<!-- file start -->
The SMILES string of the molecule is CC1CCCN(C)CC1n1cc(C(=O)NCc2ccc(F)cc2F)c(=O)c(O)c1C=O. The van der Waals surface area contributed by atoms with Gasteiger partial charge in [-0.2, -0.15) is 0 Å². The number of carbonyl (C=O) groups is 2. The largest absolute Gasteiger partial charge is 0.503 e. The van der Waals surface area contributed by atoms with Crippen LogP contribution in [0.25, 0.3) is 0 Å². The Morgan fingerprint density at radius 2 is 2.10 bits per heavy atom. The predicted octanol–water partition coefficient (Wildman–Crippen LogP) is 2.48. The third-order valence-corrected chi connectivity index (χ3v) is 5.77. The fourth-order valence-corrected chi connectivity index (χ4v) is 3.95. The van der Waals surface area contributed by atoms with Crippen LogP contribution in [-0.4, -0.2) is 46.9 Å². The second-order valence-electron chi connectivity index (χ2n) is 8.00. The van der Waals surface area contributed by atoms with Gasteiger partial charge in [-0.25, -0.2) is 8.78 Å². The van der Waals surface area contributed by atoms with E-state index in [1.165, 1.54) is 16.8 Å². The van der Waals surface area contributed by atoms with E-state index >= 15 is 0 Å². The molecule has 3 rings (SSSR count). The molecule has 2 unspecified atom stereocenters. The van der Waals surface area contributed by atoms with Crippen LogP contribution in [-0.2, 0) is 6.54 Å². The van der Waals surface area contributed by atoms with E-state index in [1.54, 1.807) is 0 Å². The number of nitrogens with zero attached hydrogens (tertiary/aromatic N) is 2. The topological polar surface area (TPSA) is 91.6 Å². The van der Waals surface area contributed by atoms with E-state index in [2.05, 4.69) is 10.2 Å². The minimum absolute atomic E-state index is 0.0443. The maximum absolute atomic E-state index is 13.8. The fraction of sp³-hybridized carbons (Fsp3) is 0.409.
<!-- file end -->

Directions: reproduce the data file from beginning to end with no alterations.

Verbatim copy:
The SMILES string of the molecule is CC1CCCN(C)CC1n1cc(C(=O)NCc2ccc(F)cc2F)c(=O)c(O)c1C=O. The van der Waals surface area contributed by atoms with Gasteiger partial charge in [-0.2, -0.15) is 0 Å². The number of carbonyl (C=O) groups is 2. The largest absolute Gasteiger partial charge is 0.503 e. The van der Waals surface area contributed by atoms with Crippen LogP contribution in [0.25, 0.3) is 0 Å². The Morgan fingerprint density at radius 2 is 2.10 bits per heavy atom. The predicted octanol–water partition coefficient (Wildman–Crippen LogP) is 2.48. The third-order valence-corrected chi connectivity index (χ3v) is 5.77. The fourth-order valence-corrected chi connectivity index (χ4v) is 3.95. The van der Waals surface area contributed by atoms with Crippen LogP contribution in [-0.4, -0.2) is 46.9 Å². The second-order valence-electron chi connectivity index (χ2n) is 8.00. The van der Waals surface area contributed by atoms with Gasteiger partial charge in [-0.25, -0.2) is 8.78 Å². The van der Waals surface area contributed by atoms with E-state index in [1.165, 1.54) is 16.8 Å². The van der Waals surface area contributed by atoms with E-state index >= 15 is 0 Å². The molecule has 3 rings (SSSR count). The molecule has 2 unspecified atom stereocenters. The van der Waals surface area contributed by atoms with Crippen LogP contribution in [-0.2, 0) is 6.54 Å². The van der Waals surface area contributed by atoms with E-state index in [1.54, 1.807) is 0 Å². The number of nitrogens with zero attached hydrogens (tertiary/aromatic N) is 2. The topological polar surface area (TPSA) is 91.6 Å². The van der Waals surface area contributed by atoms with E-state index in [2.05, 4.69) is 10.2 Å². The minimum absolute atomic E-state index is 0.0443. The maximum absolute atomic E-state index is 13.8. The fraction of sp³-hybridized carbons (Fsp3) is 0.409.